An article entitled “The Ambidextrous Organization” from Harvard Business Review has really resonated with me as a leader in a large traditional organization. “Ambidextrous,” in this case, means exactly what you would think it means: managing new initiatives and established ones at the same time. While reading, I noted many implications for ministry leaders in strong, historic, or established ministries.
The research behind the article reveals that companies who operate in an ambidextrous fashion are nine times more likely to achieve breakthrough. Instead of implementing a new initiative into the existing structure or launching a new team managed lower in the organization, ambidextrous companies gave new initiatives tremendous levels of freedom while keeping executive levels of leadership highly engaged at the same time. As a result, the new initiatives benefited from company resources and senior leader support without being encumbered by layers of traditional culture and systems. By keeping senior leadership engaged, the entire organization benefited because the right hand knew what the left hand was doing. Ambidextrous.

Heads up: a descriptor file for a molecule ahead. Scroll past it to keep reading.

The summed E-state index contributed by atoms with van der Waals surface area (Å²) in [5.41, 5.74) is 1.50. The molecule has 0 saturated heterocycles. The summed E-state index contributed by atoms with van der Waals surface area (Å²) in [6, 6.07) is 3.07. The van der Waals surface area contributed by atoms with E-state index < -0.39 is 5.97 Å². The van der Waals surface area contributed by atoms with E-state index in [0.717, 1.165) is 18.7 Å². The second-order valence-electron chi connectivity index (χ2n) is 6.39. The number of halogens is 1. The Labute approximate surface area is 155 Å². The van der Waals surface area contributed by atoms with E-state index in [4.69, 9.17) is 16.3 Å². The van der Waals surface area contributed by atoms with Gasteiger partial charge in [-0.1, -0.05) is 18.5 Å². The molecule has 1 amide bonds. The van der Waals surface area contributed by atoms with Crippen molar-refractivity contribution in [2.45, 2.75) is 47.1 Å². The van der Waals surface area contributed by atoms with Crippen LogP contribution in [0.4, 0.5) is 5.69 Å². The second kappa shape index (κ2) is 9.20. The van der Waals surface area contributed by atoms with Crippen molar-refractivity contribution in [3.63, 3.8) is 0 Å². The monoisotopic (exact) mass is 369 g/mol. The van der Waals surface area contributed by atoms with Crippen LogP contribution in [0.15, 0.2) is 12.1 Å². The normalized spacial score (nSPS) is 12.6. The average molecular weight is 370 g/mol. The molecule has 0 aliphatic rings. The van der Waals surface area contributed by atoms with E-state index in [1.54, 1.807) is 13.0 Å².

Leaders of these organizations must be ambidextrous: willing and able to lead differently and skilled to lead the proven and established with one hand and the explorative with the other.
In my context this means caring deeply and leading passionately the ministry and organizational functions that have made LifeWay into what it is while simultaneously launching new initiatives with disproportionate amounts of freedom and resources. I am excited to share details of these in the future and how I believe they will serve churches well.
In the context of a local church, ambidextrous could look like this…
• A pastor senses the nudge from God to launch a new ministry but knows his team would be distracted from the essential ministries. Instead of forcing the new ministry through the existing team, he brings in a new leader (paid or volunteer) and gives complete freedom, manages the leader directly, and resources her/him well. I have seen churches launch counseling centers, art studios, and distinct mission organizations in this manner.
• A mission leadership team senses a nudge from God to directly serve an unreached people group or a segment of their city. Yet there is a solid and strong mission philosophy and practice already in place. Instead of funneling the initiative through the existing structure, the team decides to launch a new mission endeavor with a new team recruited specifically for the new endeavor.
Very few leaders have been trained to think and lead in an ambidextrous fashion. We tend to exploit our current strength. But if business leaders long for breakthrough and greater impact, how much more so should leaders in the Kingdom?